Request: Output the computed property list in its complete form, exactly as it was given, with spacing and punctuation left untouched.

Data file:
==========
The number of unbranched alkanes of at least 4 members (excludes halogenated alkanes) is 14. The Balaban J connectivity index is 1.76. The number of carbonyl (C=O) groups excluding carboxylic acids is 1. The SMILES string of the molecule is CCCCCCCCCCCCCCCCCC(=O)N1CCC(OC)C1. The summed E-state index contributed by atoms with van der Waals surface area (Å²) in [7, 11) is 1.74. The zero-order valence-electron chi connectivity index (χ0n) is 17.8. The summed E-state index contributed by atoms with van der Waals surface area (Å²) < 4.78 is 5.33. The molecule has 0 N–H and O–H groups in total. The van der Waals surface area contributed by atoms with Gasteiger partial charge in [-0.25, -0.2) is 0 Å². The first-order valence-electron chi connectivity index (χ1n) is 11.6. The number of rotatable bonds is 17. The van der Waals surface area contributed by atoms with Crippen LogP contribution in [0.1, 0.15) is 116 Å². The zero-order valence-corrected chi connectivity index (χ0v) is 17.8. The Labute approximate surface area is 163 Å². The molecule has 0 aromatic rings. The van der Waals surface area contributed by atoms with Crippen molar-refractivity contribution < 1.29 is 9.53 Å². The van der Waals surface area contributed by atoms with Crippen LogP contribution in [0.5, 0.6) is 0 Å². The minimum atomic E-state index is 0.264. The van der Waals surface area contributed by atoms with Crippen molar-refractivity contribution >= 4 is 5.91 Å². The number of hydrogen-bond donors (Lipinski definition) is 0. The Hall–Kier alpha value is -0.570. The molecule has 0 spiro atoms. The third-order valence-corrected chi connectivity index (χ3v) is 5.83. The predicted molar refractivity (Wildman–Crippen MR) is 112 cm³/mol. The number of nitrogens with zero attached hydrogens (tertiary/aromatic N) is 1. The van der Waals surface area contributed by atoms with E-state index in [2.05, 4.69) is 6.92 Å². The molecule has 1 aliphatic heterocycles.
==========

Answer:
The number of unbranched alkanes of at least 4 members (excludes halogenated alkanes) is 14. The Balaban J connectivity index is 1.76. The number of carbonyl (C=O) groups excluding carboxylic acids is 1. The SMILES string of the molecule is CCCCCCCCCCCCCCCCCC(=O)N1CCC(OC)C1. The summed E-state index contributed by atoms with van der Waals surface area (Å²) in [7, 11) is 1.74. The zero-order valence-electron chi connectivity index (χ0n) is 17.8. The summed E-state index contributed by atoms with van der Waals surface area (Å²) < 4.78 is 5.33. The molecule has 0 N–H and O–H groups in total. The van der Waals surface area contributed by atoms with Gasteiger partial charge in [-0.25, -0.2) is 0 Å². The first-order valence-electron chi connectivity index (χ1n) is 11.6. The number of rotatable bonds is 17. The van der Waals surface area contributed by atoms with Crippen LogP contribution in [0.1, 0.15) is 116 Å². The zero-order valence-corrected chi connectivity index (χ0v) is 17.8. The Labute approximate surface area is 163 Å². The molecule has 0 aromatic rings. The van der Waals surface area contributed by atoms with Crippen molar-refractivity contribution < 1.29 is 9.53 Å². The van der Waals surface area contributed by atoms with Crippen LogP contribution in [0.5, 0.6) is 0 Å². The minimum atomic E-state index is 0.264. The van der Waals surface area contributed by atoms with Crippen molar-refractivity contribution >= 4 is 5.91 Å². The number of hydrogen-bond donors (Lipinski definition) is 0. The Hall–Kier alpha value is -0.570. The molecule has 0 spiro atoms. The third-order valence-corrected chi connectivity index (χ3v) is 5.83. The predicted molar refractivity (Wildman–Crippen MR) is 112 cm³/mol. The number of nitrogens with zero attached hydrogens (tertiary/aromatic N) is 1. The van der Waals surface area contributed by atoms with E-state index in [2.05, 4.69) is 6.92 Å². The molecule has 1 aliphatic heterocycles.